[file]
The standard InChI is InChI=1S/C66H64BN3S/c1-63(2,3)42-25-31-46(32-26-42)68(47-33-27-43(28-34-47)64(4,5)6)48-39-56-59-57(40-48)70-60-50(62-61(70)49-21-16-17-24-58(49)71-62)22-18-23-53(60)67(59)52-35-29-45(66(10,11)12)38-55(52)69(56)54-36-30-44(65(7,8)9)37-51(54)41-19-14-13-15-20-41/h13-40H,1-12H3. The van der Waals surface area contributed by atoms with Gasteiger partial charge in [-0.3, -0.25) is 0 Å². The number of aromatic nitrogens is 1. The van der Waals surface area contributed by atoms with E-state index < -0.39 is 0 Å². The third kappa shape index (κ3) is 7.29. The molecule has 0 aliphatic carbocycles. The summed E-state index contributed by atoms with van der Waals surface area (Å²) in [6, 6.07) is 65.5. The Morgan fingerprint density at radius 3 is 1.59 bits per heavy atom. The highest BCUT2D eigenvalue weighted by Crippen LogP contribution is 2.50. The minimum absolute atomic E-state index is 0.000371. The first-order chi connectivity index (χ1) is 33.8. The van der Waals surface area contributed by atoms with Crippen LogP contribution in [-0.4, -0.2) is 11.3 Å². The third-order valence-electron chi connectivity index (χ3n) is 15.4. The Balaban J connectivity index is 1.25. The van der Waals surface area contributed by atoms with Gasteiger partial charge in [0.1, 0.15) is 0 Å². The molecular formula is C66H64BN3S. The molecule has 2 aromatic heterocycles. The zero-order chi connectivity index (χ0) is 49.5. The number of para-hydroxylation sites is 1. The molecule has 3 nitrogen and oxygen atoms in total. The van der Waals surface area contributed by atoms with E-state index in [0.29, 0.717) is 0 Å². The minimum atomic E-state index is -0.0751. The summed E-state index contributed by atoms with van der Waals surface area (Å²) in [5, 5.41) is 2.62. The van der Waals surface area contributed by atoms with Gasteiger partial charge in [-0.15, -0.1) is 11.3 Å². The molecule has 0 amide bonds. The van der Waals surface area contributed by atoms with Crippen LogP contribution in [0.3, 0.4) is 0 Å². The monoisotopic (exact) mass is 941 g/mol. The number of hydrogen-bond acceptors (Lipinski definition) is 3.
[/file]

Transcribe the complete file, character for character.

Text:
The standard InChI is InChI=1S/C66H64BN3S/c1-63(2,3)42-25-31-46(32-26-42)68(47-33-27-43(28-34-47)64(4,5)6)48-39-56-59-57(40-48)70-60-50(62-61(70)49-21-16-17-24-58(49)71-62)22-18-23-53(60)67(59)52-35-29-45(66(10,11)12)38-55(52)69(56)54-36-30-44(65(7,8)9)37-51(54)41-19-14-13-15-20-41/h13-40H,1-12H3. The van der Waals surface area contributed by atoms with Gasteiger partial charge in [-0.3, -0.25) is 0 Å². The number of aromatic nitrogens is 1. The van der Waals surface area contributed by atoms with E-state index < -0.39 is 0 Å². The third kappa shape index (κ3) is 7.29. The molecule has 0 aliphatic carbocycles. The summed E-state index contributed by atoms with van der Waals surface area (Å²) in [6, 6.07) is 65.5. The Morgan fingerprint density at radius 3 is 1.59 bits per heavy atom. The highest BCUT2D eigenvalue weighted by Crippen LogP contribution is 2.50. The minimum absolute atomic E-state index is 0.000371. The first-order chi connectivity index (χ1) is 33.8. The van der Waals surface area contributed by atoms with Crippen LogP contribution in [-0.4, -0.2) is 11.3 Å². The third-order valence-electron chi connectivity index (χ3n) is 15.4. The Balaban J connectivity index is 1.25. The van der Waals surface area contributed by atoms with Gasteiger partial charge in [0.1, 0.15) is 0 Å². The molecular formula is C66H64BN3S. The molecule has 2 aromatic heterocycles. The zero-order chi connectivity index (χ0) is 49.5. The number of para-hydroxylation sites is 1. The molecule has 3 nitrogen and oxygen atoms in total. The van der Waals surface area contributed by atoms with E-state index in [0.29, 0.717) is 0 Å². The minimum atomic E-state index is -0.0751. The summed E-state index contributed by atoms with van der Waals surface area (Å²) in [5, 5.41) is 2.62. The van der Waals surface area contributed by atoms with Gasteiger partial charge in [-0.15, -0.1) is 11.3 Å². The molecule has 0 amide bonds. The van der Waals surface area contributed by atoms with Crippen LogP contribution in [0.3, 0.4) is 0 Å². The monoisotopic (exact) mass is 941 g/mol. The number of hydrogen-bond acceptors (Lipinski definition) is 3.